In the minds of many, great art comes from deep passions. What if love itself is the art?
There is no pretense here of moral superiority, only an unquenchable desire to seek the moral fabric of the universe. I write of morality from passion, not from superior achievement.
love: a commitment to act in the welfare of another, or the welfare of all
It gets tiresome correcting false impressions about love, so it falls to writers to find terms with similar meaning, but perhaps more precise. Panting after flesh is lust, affection is general positive regard, and sacrifice is the highest expression. Agape is a nice Greek word borrowed by Christian theologians to label a willingness to give all for the sake of something more important than life. Then there’s cathexis and infatuation. Things we blame on love are frequently from other causes.
The primary means of identification is not even the results, since none of us is so perfectly able to do what we really would like to do all the time. So we are left regarding love as art, something which needs examination with something other than mere intellect or we’ll miss it.
I can splash pigment on a surface, but I’m not sure you would say I can draw or paint. I can tell you I sing, but you’d have to hear it. I’m actually better at leading singing than performance itself. And some seem to think I can write, because this blog does get some traffic. But it all means nothing if you don’t find in it something of the emotional warmth, the spiritual passion behind it.
One doesn’t simply be an artist, nor simply produce artwork. One does art as an expression of commitment and burning necessity. I seek the artistry of love itself.
When hatred sleeps and brighter passions awake
and human differences fade to shadows,
then sanity surfs the winds to take
bright souls to worlds no one knows.
It was not exactly a routine, but predictable enough he could save up his words during the sweltering days behind the welding helmet. During the breaks he would type was much as he could, or sit and savor the meaning of something which hadn’t yet spoken its name to him. As he expected, delays in this or that part of the job gave him a chance to see the big town in daylight.
While most of his workmates wasted money on wine, women and souvenirs, he explored the places where such things weren’t found. The garish paint and impromptu murals, the anguished slogans against yet one more brutal government, and the sweet music of people just trying to make another day fed his fires. Then, in the reflected glow of the welding torch, flying sparks brought yet more words.
Every evening he ate at the buffet, and after the first three nights the hookers left him alone. Then he took a bottle and headed out on the sands. By walking down along where his feet got wet, he avoided most of the wallowing bodies in the primary trade the workmen bought in the village. Where the sand strip ended at the rocks, he had found a slender few hand and toe holds to climb the stone face. Somewhere up on a promontory there was a flat spot big enough he could lie down with room to spare.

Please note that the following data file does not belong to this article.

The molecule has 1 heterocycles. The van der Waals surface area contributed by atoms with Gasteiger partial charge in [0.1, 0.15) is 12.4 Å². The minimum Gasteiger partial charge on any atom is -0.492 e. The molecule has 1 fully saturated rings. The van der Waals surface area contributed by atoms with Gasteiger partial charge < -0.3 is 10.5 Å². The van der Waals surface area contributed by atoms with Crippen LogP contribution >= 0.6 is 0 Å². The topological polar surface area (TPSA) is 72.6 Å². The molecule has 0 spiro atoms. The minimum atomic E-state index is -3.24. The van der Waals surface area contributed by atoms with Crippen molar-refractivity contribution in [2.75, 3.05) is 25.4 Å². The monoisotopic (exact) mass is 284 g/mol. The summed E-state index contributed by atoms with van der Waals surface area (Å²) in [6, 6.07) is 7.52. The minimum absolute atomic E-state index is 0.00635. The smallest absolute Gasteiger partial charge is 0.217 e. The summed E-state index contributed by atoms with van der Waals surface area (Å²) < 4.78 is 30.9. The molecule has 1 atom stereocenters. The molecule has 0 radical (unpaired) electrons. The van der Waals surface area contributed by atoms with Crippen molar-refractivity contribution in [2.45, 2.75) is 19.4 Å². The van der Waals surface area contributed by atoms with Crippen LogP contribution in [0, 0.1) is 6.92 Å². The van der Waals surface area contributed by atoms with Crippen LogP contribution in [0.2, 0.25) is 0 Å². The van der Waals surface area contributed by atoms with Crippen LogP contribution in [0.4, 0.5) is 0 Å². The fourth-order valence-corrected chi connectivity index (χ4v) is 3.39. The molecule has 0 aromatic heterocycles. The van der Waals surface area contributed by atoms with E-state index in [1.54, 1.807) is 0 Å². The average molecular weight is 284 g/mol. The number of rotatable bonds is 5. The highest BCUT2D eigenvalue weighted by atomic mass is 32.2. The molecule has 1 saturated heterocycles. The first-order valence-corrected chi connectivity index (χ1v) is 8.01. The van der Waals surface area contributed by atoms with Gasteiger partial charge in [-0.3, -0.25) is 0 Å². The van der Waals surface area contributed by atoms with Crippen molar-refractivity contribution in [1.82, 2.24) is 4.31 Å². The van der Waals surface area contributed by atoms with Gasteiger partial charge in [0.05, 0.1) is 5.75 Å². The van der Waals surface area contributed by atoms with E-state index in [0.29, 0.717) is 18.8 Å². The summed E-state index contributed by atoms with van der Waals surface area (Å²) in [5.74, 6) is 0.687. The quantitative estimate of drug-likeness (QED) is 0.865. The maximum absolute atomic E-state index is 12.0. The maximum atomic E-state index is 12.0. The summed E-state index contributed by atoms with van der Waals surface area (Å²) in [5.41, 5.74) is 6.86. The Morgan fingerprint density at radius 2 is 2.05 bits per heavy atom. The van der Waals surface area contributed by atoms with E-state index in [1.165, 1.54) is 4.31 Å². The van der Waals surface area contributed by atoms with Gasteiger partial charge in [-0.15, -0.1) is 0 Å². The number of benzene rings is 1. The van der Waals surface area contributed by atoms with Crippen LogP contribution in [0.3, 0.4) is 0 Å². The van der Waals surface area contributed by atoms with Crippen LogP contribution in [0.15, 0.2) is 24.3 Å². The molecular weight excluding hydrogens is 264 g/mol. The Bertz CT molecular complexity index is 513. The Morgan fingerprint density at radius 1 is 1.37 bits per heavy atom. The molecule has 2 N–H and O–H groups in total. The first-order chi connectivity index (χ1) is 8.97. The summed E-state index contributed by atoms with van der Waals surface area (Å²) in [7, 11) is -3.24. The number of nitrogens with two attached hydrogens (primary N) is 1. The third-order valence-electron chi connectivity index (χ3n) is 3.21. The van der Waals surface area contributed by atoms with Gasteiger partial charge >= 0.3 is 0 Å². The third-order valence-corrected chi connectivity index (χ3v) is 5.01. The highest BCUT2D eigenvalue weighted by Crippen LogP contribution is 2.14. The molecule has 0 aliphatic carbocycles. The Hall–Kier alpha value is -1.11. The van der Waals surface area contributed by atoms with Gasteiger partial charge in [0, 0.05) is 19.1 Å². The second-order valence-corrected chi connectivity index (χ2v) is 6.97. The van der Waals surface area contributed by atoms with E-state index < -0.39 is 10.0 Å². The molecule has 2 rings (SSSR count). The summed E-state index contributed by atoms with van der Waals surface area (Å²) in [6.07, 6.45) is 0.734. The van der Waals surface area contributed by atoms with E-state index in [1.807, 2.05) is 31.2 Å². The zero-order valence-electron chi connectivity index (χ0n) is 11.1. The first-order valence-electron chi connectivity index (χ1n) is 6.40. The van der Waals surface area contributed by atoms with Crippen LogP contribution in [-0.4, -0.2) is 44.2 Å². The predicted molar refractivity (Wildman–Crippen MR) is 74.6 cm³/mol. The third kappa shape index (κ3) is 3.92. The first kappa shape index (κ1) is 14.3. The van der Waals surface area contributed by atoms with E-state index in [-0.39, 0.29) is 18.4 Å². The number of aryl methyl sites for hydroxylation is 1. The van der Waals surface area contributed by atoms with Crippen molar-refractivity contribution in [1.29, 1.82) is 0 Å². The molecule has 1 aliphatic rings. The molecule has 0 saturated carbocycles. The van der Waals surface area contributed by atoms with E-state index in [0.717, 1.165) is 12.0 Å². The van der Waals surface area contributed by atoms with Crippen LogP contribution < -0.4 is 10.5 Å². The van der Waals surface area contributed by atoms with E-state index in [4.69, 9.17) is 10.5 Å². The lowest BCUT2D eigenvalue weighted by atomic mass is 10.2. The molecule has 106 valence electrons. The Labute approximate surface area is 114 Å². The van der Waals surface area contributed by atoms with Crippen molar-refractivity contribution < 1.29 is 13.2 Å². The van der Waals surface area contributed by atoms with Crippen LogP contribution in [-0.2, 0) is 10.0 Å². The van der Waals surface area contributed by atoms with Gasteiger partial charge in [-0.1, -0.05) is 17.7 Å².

Most of the time he simply sat and contemplated in the quiet breeze. It was as if nothing filled him, nothing sated his hunger as that quiet. It was a place where his words slept just long enough for him to take something in, instead of spilling over.
So it came almost as a shock to him when he heard the hard breathing of someone coming up the rock face after him that evening. He had only just settled for a few minutes when the sound drifted up to him. He watched, a bit worried it was some determined prostitute. What he saw was long hair, alright, but a body too small for even the tiny women around here. The last hand hold was just too far for her small hand to reach. He instinctively reached out and pulled her up.
She said in surprisingly clear English, “Thank you, sir.”
He slid back and gave her room. She sat near the edge with her legs crossed. Not very pretty, and her stained clothing matched the calluses on her bare feet. He decided to risk testing her English a bit. “To what do I owe this pleasure, miss?”
“I overheard someone calling you a poet, and I wanted to speak with you, sir.”
She couldn’t have been more than twelve, and he thought more likely nine. “It’s hard to shake a bad reputation.” He grinned. “What could be so important you would chase a poet up on some wet rocks in the dark?”
“Mostly, I just wanted to speak with someone more likely to use proper English, so I could sharpen my skill. Among all these visitors from America, most of them sound too much like the silly TV soap operas.”
He threw his head back and laughed out loud. His body shaking with mirth, he turned to her perfectly serious face and realized there had to be at least one child prodigy in every village. She slowly smiled, and waited for him to recover. In just a few minutes, he forgot he wasn’t still at college. Only her size kept him in touch with reality, as the conversation ran on into the night. Their discussion wandered over literature, philosophy, other languages. They never touched until it was time to retreat back down the rock face, when he had to help her down. She turned to wave as she strode off down the beach.
For once, he stumbled back to the tent after a late night with a girl on the beach.